A Birth Mother’s Guide to Open Transracial Adoptions

Choosing which type of adoption you want is one of the first and most difficult steps for a birth mother going through the adoption process in Florida. Each of the three types of adoption all allow for a different level of communication between the adoption triad, so it’s up to you to determine what you think is in the best interest of your child. Once you choose which type of adoption you want, you’ll more than likely be asked to create an adoption plan and review potential adoptive families for your child. 

As you flip through the profiles of possible adoptive families for your child, you may come across one or two families who are of a different racial, ethnic and/or cultural background than yourself and your child. At first, this might surprise or even confuse you, especially if you hadn’t considered transracial adoption before. But don’t let your concerns about transracial adoption prevent you from choosing it — transracial adoption is truly one of the most beautiful kinds of adoption! Below, Adoption Choices of Florida talks about education and communication, two of the most important aspects of a successful open, transracial adoption, so you can determine if transracial adoption is the right choice for you! 

The Key to a Successful Open, Transracial Adoption

  1. Education

Education is perhaps the most important ingredient in a successful open, transracial adoption. In transracial adoptions, not only is it important to learn about adoption, but also to learn about the race, ethnicity and culture of the family that’s adopting your child. Likewise, your child’s adoptive family should be doing their part to learn as much about you and your child’s racial, ethnic and cultural background as you do about theirs! 

An adoptee’s race, ethnicity and culture are often a huge part of their identity — especially in transracial adoptions. If you’ve opted for an open adoption as well as a transracial adoption, you as the birth mother can play a major role in your child’s journey to learn more about their racial, ethnic and cultural background. Since you’ve chosen an adoption path that allows for more communication between the adoption triad, you may very well have the chance to watch your child grow up more closely and answer questions when they’re curious about who they are and where they come from.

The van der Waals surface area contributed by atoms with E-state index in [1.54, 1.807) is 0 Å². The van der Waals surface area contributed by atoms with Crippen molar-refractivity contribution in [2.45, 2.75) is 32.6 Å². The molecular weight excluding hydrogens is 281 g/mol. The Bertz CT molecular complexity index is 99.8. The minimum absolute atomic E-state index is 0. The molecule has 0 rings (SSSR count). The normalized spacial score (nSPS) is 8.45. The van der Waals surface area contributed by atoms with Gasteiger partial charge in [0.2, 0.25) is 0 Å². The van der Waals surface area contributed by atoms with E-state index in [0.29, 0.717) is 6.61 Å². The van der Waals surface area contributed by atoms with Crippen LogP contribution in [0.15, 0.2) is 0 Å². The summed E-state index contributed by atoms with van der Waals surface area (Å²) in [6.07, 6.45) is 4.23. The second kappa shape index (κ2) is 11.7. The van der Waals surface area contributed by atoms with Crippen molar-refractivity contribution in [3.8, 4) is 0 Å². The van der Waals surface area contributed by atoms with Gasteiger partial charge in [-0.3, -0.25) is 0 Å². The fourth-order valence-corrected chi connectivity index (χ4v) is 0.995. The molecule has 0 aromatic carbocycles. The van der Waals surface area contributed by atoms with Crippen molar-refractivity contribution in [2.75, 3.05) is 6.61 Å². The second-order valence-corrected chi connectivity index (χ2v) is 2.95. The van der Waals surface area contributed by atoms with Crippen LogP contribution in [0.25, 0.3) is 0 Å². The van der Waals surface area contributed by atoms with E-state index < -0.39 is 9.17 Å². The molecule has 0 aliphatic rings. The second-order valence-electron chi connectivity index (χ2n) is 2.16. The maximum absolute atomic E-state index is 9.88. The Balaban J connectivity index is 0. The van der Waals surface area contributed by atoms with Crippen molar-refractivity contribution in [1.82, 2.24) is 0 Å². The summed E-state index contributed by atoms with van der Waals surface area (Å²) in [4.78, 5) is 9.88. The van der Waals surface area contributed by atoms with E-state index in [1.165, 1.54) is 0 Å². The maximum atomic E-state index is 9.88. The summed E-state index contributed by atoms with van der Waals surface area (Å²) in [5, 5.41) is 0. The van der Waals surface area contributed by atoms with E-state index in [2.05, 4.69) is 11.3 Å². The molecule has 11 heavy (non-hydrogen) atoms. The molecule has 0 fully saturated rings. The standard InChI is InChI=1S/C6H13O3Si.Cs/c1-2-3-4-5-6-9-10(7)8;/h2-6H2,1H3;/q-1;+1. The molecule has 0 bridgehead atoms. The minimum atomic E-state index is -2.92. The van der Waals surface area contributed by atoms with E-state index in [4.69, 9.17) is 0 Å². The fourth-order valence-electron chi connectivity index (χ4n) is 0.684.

It’s not uncommon for a birth mother to not know every single thing about her and her child’s racial, ethnic and cultural background, and that’s OK. History about these things goes back many, many years, so no one’s going to judge you if you don’t know every single detail! This only means that you’ll probably have to educate yourself more on your own racial, ethnic and cultural background, which could be fun! In an open, transracial adoption, gathering more of this kind of information may be helpful to you as you communicate with your child’s adoptive family. The adoptive family may not know much about your background — or even their own! — so you may be able to help them out by teaching them a little bit more about your — and your child’s —  racial, ethnic and cultural history.

That said, don’t let yourself become the only resource for your child’s adoptive parents on your child’s racial, ethnic and cultural background and history. The adoptive parents should do their own research and should want to do their own research. Anyone who opts for a transracial adoption must know that education — particularly, educating yourself on your own — comes with the territory of choosing it. If you’re still struggling to find resources to educate yourself on transracial adoption, Adoption Choices of Florida may be able to help. Feel free to reach out and get in touch with one of our adoption professionals, who will be more than willing to provide you with resources on transracial adoption, as well as on other topics related to race, ethnicity and culture.